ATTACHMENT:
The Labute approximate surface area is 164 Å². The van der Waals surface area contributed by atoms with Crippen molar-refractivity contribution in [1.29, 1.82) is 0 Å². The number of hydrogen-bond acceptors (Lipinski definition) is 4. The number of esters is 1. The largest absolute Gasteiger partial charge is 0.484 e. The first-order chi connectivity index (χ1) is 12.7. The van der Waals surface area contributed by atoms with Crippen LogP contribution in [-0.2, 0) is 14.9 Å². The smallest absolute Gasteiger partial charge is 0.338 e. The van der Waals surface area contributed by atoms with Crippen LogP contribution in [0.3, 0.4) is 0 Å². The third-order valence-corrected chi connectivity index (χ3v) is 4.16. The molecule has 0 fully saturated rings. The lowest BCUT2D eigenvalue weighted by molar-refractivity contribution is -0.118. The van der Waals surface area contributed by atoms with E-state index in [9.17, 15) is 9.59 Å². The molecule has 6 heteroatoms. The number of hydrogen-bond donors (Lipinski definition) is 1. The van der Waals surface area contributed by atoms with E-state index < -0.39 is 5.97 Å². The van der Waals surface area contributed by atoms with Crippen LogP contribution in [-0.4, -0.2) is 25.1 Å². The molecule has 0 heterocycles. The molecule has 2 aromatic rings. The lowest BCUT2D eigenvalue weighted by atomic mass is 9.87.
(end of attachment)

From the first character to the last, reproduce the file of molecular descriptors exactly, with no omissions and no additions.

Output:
The Labute approximate surface area is 164 Å². The van der Waals surface area contributed by atoms with Crippen molar-refractivity contribution in [1.29, 1.82) is 0 Å². The number of hydrogen-bond acceptors (Lipinski definition) is 4. The number of esters is 1. The largest absolute Gasteiger partial charge is 0.484 e. The first-order chi connectivity index (χ1) is 12.7. The van der Waals surface area contributed by atoms with Crippen LogP contribution in [-0.2, 0) is 14.9 Å². The smallest absolute Gasteiger partial charge is 0.338 e. The van der Waals surface area contributed by atoms with Crippen LogP contribution in [0.3, 0.4) is 0 Å². The third-order valence-corrected chi connectivity index (χ3v) is 4.16. The molecule has 0 fully saturated rings. The lowest BCUT2D eigenvalue weighted by molar-refractivity contribution is -0.118. The van der Waals surface area contributed by atoms with E-state index in [9.17, 15) is 9.59 Å². The molecule has 6 heteroatoms. The number of hydrogen-bond donors (Lipinski definition) is 1. The van der Waals surface area contributed by atoms with E-state index < -0.39 is 5.97 Å². The van der Waals surface area contributed by atoms with Crippen LogP contribution in [-0.4, -0.2) is 25.1 Å². The molecule has 0 heterocycles. The molecule has 2 aromatic rings. The lowest BCUT2D eigenvalue weighted by atomic mass is 9.87.